A Beginners Guide to Acrylic Painting

What kind of artist are you going to be? Do you see yourself painting translucent washes of color on creamy smooth paper, or are you standing at an easel boldly applying juicy globs of paint to a canvas? The chameleon-like nature of acrylic paint allows an artist to do just about anything when it comes to painting styles.

These differing styles use the same tubes of paint, but require different brushes, mediums and paint supports. Decide what to try out first, so you are not overwhelmed with outfitting two different paint boxes.


You will be using the same paint whether you are painting in a watercolor or an oil painting style, so you need not worry if you change technique mid-stream. Always buy the best paint you can afford, start with only the basic and learn to formulate your own hues from those primary colors. It will be less costly when you buy fewer tubes.

Your skill as an artist will grow, as you understand how to create colors from your limited palette. As you expand your knowledge, add colors as the budget allows. Remind friends and relatives that gifts of paints may garner them original works of art in reciprocity.

The watercolorist requires little else. A jar of mastic may be in order for preserving whites, a couple of containers for water, paper towels and a palette.

The student learning to paint in the traditional oil method may need a couple of mediums. Perhaps a thickener if he wishes to build up paint in an impasto fashion and a retardant if the paint dries too quickly. A palette knife is necessary and small tubs for water, a palette and paper toweling.

A palette need not be expensive. Clean Styrofoam meat trays can be used, which are convenient and disposable. Some artists use an old china platter or an enamel butchers tray.

Which Brushes Are Right

Brushes are tools on which you should not skimp. They are very personal, and only with experimenting will you find just the right fit. To begin, you should have a small selection of brushes.

If you will be painting in a manner of the oil painter, you need to get brushes suitable for that technique. Synthetic brushes are perfect for use with acrylics. They need to have some rigidity, but not the stiffness of the bristle brushes. You will need flats and rounds from approximately one inch down to one-quarter inch, and a few smaller rounds for detail work.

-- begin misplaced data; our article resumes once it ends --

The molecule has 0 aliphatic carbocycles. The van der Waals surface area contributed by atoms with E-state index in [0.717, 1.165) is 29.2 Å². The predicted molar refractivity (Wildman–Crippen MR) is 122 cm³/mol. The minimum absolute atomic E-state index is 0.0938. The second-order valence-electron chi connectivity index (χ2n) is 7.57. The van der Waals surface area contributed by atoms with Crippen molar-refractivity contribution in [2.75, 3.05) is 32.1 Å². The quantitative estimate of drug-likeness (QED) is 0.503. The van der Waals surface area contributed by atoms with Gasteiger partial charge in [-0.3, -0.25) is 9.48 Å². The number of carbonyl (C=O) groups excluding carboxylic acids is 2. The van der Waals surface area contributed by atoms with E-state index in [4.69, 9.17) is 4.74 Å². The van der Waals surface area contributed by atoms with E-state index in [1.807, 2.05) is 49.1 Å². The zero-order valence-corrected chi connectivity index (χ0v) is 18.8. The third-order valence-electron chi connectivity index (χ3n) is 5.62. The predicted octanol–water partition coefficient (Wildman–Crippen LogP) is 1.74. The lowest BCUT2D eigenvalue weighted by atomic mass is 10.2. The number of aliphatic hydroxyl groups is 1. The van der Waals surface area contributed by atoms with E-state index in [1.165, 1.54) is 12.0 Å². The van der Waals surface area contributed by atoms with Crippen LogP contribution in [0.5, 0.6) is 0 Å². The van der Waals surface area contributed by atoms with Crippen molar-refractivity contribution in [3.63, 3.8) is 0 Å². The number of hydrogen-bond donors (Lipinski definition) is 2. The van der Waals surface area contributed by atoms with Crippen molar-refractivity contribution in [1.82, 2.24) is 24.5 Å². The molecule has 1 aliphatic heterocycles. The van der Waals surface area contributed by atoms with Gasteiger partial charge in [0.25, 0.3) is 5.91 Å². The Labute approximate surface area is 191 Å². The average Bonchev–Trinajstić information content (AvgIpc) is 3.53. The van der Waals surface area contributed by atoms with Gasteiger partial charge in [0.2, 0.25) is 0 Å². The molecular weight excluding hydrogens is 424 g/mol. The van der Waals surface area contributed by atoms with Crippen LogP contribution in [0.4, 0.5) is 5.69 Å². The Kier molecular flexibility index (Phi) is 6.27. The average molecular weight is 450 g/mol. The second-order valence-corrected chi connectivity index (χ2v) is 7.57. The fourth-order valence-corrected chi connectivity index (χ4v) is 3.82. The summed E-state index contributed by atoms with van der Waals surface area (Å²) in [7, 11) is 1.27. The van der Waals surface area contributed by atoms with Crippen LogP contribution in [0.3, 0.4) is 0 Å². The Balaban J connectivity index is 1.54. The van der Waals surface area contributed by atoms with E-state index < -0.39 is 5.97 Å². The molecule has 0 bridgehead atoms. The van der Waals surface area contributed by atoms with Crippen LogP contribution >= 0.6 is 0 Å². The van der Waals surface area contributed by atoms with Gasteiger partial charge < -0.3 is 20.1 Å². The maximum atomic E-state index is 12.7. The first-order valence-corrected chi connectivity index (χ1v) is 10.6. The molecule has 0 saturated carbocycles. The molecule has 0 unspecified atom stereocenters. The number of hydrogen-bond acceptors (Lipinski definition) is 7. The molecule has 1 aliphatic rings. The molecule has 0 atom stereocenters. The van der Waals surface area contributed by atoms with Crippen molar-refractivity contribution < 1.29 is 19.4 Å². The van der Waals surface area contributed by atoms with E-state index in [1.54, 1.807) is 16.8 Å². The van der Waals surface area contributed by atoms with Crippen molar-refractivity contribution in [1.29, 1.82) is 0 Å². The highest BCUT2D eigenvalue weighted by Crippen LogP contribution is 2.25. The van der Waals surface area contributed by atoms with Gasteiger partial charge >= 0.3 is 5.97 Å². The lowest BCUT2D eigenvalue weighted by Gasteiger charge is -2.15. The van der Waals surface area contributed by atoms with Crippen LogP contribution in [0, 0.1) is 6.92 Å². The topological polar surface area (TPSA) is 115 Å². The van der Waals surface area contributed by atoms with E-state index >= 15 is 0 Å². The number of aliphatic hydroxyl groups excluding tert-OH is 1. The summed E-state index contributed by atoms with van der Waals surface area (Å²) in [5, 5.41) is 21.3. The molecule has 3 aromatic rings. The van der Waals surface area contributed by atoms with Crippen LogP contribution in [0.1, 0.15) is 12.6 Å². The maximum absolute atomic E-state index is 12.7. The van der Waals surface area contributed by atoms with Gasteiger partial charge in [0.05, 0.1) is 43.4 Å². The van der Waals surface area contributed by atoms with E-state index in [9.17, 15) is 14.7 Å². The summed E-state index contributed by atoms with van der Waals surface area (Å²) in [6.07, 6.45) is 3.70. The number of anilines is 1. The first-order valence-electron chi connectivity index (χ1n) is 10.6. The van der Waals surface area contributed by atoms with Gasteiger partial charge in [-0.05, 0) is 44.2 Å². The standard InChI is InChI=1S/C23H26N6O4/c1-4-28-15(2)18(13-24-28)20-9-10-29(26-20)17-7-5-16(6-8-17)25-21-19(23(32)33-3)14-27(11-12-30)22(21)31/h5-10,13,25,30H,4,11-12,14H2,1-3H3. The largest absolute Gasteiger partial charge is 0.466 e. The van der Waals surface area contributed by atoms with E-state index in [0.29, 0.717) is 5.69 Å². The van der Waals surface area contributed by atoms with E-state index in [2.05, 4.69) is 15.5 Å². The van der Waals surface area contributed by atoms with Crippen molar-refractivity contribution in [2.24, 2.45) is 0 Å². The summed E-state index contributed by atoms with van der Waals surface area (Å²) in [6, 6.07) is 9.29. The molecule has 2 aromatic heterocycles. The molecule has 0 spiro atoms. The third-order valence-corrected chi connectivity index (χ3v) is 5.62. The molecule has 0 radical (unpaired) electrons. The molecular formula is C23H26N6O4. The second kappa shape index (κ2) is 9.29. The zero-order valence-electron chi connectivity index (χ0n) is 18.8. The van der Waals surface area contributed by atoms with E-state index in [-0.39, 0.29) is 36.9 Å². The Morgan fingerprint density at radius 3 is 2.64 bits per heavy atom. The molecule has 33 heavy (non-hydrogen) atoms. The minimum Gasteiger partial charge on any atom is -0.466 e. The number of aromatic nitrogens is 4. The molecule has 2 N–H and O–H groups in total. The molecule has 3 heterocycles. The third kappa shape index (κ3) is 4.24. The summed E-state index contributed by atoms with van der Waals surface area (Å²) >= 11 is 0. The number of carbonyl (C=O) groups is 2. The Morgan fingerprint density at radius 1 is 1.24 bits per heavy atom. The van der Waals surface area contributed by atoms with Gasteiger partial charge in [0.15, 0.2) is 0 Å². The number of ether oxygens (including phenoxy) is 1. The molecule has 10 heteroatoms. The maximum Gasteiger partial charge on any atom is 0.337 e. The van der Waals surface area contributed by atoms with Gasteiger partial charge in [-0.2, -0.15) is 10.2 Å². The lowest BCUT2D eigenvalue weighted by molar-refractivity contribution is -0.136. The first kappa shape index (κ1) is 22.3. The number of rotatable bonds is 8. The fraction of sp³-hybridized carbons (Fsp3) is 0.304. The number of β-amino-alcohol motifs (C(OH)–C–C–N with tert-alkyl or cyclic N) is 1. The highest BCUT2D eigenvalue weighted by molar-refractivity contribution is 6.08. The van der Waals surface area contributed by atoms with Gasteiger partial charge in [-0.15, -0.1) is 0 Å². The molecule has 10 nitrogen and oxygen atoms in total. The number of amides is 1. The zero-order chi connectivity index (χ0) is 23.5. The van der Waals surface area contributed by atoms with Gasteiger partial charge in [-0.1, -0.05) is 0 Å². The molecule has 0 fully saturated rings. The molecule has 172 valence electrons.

Do not go overboard and buy too many. They are not sized like a socket set – one brush can be used for many things.

If you will be painting in the watercolor technique, you will choose the softer watercolor brushes, available in both synthetic and hair fibers.
For watercolor, you will need the same basic shapes as in oil, but since these are far softer, they hold more water. You may also add a fan and a rigger as you progress in your skill.

Whichever style you decide to tackle, it must be stressed that you keep your brushes sparkling clean when using acrylic.

Dry acrylic is not soluble, so when it dries it is permanent. That means if you walk away even for a few minutes, you may end up with a very expensive plant stake instead of a useful paintbrush.

Always leave your brushes in water if you take a break, or clean properly before leaving your studio.

What Kind Of Support

The support is the surface upon which you paint. In the watercolorist’s world, that is paper in various textures and thicknesses. For the oil painter, there are several historic choices, but for the beginning artist we will talk about canvas and canvas board.

Watercolor paper is very thick so that it will not buckle. It must be stretched and temporarily mounted to a hard underlayment.

If the student decides he wants to purchase sheets of paper, he should learn how properly to stretch it before painting.

The alternative is buying pre-mounted blocks of paper. These are easy to use, and may well be suited for the beginner. There are several types of paper with varying textures. The average beginner frequently uses cold press paper, which has a medium texture.

Painting in the traditional oil mode will require a canvas. An artist can purchase pre-mounted canvases in many shapes and styles. They are not cheap. Unlike watercolor paper, if the painting is not a success, it can simply be painted over.

Generally, the student painter will purchase canvas boards. These are inexpensive, available in various sizes, and are easily portable. They are fabricated by adhering canvas to a sheet of heavy cardboard. They are not archival, so they should not be considered for permanence.

Acrylic painting is a real joy and so much less muss and fuss than the traditional oil painting. This medium has been accepted mainstream and is as variable as the artists muse. It is a very good choice for the person learning to paint as it is versatile, economical and readily available.

It is also a great start for a very young artist as it is far less toxic than oil paint and much easier to clean.

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